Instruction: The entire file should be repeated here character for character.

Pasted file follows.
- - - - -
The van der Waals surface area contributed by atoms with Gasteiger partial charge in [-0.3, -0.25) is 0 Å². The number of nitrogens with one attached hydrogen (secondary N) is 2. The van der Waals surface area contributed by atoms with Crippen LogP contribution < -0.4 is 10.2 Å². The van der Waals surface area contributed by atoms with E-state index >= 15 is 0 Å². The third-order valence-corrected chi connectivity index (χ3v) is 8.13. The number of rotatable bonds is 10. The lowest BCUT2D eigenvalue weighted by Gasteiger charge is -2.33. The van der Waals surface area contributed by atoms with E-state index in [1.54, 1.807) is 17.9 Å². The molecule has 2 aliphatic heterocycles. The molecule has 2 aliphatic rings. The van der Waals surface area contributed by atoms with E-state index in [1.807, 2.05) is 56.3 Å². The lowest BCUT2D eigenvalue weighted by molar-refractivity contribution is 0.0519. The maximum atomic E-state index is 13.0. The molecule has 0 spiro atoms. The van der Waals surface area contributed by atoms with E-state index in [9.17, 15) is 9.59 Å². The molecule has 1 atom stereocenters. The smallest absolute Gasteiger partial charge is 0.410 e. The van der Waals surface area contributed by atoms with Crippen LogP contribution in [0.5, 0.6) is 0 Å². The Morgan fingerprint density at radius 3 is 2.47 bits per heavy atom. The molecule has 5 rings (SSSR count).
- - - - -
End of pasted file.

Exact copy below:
The van der Waals surface area contributed by atoms with Gasteiger partial charge in [-0.3, -0.25) is 0 Å². The number of nitrogens with one attached hydrogen (secondary N) is 2. The van der Waals surface area contributed by atoms with Crippen LogP contribution < -0.4 is 10.2 Å². The van der Waals surface area contributed by atoms with E-state index >= 15 is 0 Å². The third-order valence-corrected chi connectivity index (χ3v) is 8.13. The number of rotatable bonds is 10. The lowest BCUT2D eigenvalue weighted by Gasteiger charge is -2.33. The van der Waals surface area contributed by atoms with E-state index in [1.54, 1.807) is 17.9 Å². The molecule has 2 aliphatic heterocycles. The molecule has 2 aliphatic rings. The van der Waals surface area contributed by atoms with E-state index in [1.807, 2.05) is 56.3 Å². The lowest BCUT2D eigenvalue weighted by molar-refractivity contribution is 0.0519. The maximum atomic E-state index is 13.0. The molecule has 0 spiro atoms. The van der Waals surface area contributed by atoms with E-state index in [9.17, 15) is 9.59 Å². The molecule has 1 atom stereocenters. The smallest absolute Gasteiger partial charge is 0.410 e. The van der Waals surface area contributed by atoms with Crippen LogP contribution in [0.5, 0.6) is 0 Å². The Morgan fingerprint density at radius 3 is 2.47 bits per heavy atom. The molecule has 5 rings (SSSR count).